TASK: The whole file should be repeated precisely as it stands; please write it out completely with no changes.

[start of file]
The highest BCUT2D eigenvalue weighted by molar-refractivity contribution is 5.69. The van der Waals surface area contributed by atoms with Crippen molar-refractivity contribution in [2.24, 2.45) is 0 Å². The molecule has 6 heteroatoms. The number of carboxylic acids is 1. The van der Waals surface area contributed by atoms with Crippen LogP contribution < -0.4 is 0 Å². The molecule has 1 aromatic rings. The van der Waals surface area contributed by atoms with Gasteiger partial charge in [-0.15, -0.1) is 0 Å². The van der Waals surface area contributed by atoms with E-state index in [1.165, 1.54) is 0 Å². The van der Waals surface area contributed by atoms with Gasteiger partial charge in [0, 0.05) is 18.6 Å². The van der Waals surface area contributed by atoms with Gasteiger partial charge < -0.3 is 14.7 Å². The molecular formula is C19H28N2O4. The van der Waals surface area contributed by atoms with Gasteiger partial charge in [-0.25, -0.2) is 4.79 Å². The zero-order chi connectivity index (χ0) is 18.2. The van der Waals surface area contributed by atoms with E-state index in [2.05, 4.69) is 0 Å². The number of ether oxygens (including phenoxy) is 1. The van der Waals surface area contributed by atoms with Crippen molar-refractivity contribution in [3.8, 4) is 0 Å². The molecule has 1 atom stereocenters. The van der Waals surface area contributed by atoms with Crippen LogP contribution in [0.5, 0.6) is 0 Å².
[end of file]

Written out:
The highest BCUT2D eigenvalue weighted by molar-refractivity contribution is 5.69. The van der Waals surface area contributed by atoms with Crippen molar-refractivity contribution in [2.24, 2.45) is 0 Å². The molecule has 6 heteroatoms. The number of carboxylic acids is 1. The van der Waals surface area contributed by atoms with Crippen LogP contribution < -0.4 is 0 Å². The molecule has 1 aromatic rings. The van der Waals surface area contributed by atoms with Gasteiger partial charge in [-0.15, -0.1) is 0 Å². The van der Waals surface area contributed by atoms with E-state index in [1.165, 1.54) is 0 Å². The van der Waals surface area contributed by atoms with Gasteiger partial charge in [0, 0.05) is 18.6 Å². The van der Waals surface area contributed by atoms with Gasteiger partial charge < -0.3 is 14.7 Å². The molecular formula is C19H28N2O4. The van der Waals surface area contributed by atoms with Gasteiger partial charge in [-0.25, -0.2) is 4.79 Å². The zero-order chi connectivity index (χ0) is 18.2. The van der Waals surface area contributed by atoms with E-state index in [2.05, 4.69) is 0 Å². The number of ether oxygens (including phenoxy) is 1. The van der Waals surface area contributed by atoms with Crippen molar-refractivity contribution in [3.8, 4) is 0 Å². The molecule has 1 atom stereocenters. The van der Waals surface area contributed by atoms with Crippen LogP contribution in [0.5, 0.6) is 0 Å².